3. Victoria Watson

Victoria Watson is a lawyer of mixed Haudenosaunee and Scottish descent. As a law reform specialist at Ecojustice, she develops legislative reform that centres intersectional environmentalism and legal pluralism, decolonizes state-based approaches, and reconciles state and Indigenous sovereignties. Her current work focuses on environmental justice and equity, and biodiversity and ecosystem stewardship.

4. Chief Ernest Alfred 

K̓wak̓waba̱'las, Chief Ernest Alfred is a traditional and elected leader of the Namgis First Nation. Ernest has been at the forefront of protecting the marine environment, Indigenous Title and Rights and Pacific wild salmon. Ernest led a 284 day protest occupation at the Swanson Island fish farm, which resulted in the closure of 35 fish farms in the Discovery iIslands and Broughton Archipelago. He is an elementary school teacher and runs the cultural and language program at Alert Bay school, and is a strong advocate for the children, youth and the next generation.


Gwen Bridge:

The BC and federal government of Canada have been negotiating and working towards a British Columbia – Canada Nature Agreement in order to strengthen conservation province wide. Yet, First Nations’ communities have been shut out of the process. This is especially concerning as resolutions on the post-2020 global biodiversity framework and its area-based conservation targets include calls for appropriate recognition of the rights of Indigenous Peoples to their lands, territories and resources, as set out in UNDRIP, free, prior and informed consent, and full respect for Indigenous knowledge systems.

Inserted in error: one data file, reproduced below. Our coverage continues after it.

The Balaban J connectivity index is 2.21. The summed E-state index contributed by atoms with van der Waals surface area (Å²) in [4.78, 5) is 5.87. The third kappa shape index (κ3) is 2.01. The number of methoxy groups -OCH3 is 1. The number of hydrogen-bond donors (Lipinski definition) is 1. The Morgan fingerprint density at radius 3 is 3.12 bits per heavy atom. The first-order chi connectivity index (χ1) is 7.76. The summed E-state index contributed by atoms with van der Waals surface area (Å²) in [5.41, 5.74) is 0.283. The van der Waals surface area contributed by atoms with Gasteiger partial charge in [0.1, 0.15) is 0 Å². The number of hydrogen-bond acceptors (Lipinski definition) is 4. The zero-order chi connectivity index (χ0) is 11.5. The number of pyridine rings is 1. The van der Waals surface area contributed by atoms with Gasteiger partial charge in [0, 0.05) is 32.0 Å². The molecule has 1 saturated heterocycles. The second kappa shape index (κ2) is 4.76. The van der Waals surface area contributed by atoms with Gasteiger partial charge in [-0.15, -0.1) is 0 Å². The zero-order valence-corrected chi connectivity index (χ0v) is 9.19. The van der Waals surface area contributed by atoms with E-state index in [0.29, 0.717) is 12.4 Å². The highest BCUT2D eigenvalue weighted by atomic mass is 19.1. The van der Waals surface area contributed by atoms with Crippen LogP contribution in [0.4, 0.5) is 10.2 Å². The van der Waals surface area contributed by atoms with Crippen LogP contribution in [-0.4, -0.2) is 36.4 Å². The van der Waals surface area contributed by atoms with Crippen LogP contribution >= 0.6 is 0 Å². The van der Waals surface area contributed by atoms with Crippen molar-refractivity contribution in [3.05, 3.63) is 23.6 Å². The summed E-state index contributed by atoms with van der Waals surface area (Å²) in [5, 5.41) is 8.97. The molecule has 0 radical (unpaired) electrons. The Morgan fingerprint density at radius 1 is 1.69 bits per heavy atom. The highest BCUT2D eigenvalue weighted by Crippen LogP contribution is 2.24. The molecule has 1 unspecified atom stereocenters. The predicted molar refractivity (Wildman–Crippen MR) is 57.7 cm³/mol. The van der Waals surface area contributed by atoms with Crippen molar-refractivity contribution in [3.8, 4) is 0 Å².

Lauren Terbasket:  

The sməlqmíx/Similkameen Peoples, Lower Similkameen Indian Band (LSIB) have declared a the nʔaysnúlaʔxʷ snxaʔcnitkʷ (Ashnola Watershed) in its entirety and for all future generations as a sməlqmíx Protected and Conserved Area. They have asked for BC to engage with them in order to advance their sməlqmíx Protected Area vision for the Ashnola Watershed and beyond. Lauren will explain the challenges and opportunities in getting the BC government to the table. 

Victoria Watson:

BC is committed to a new biodiversity law to protect species at risk and ecosystems. Victoria will share insights on how a new law in BC can centre and move aside for Indigenous leadership. She will discuss how a state law could be re-imagined in a way that does not further restrict Indigenous sovereignty and governance over their territories, but rather enhances it while safeguarding biodiversity.

Chief Ernest Alfred:

Marine Harvest is the largest salmon farm corporation in the world and has wreaked havoc on wild salmon with lice, pollution, and a nasty virus. Chief Ernest has led the fight to protect the Broughton Archipelago and remove open net fish farms once and for all. In 2018 an agreement was reached to phase out fish farms on key wild salmon migration routes which is historic and already First Nation communities are seeing wild salmon return. Yet a new round of fish farm proposals in 2022 indicate the fight is not over yet. 

Reserve your spot: Protecting Biodiversity in BC - Challenges and Opportunities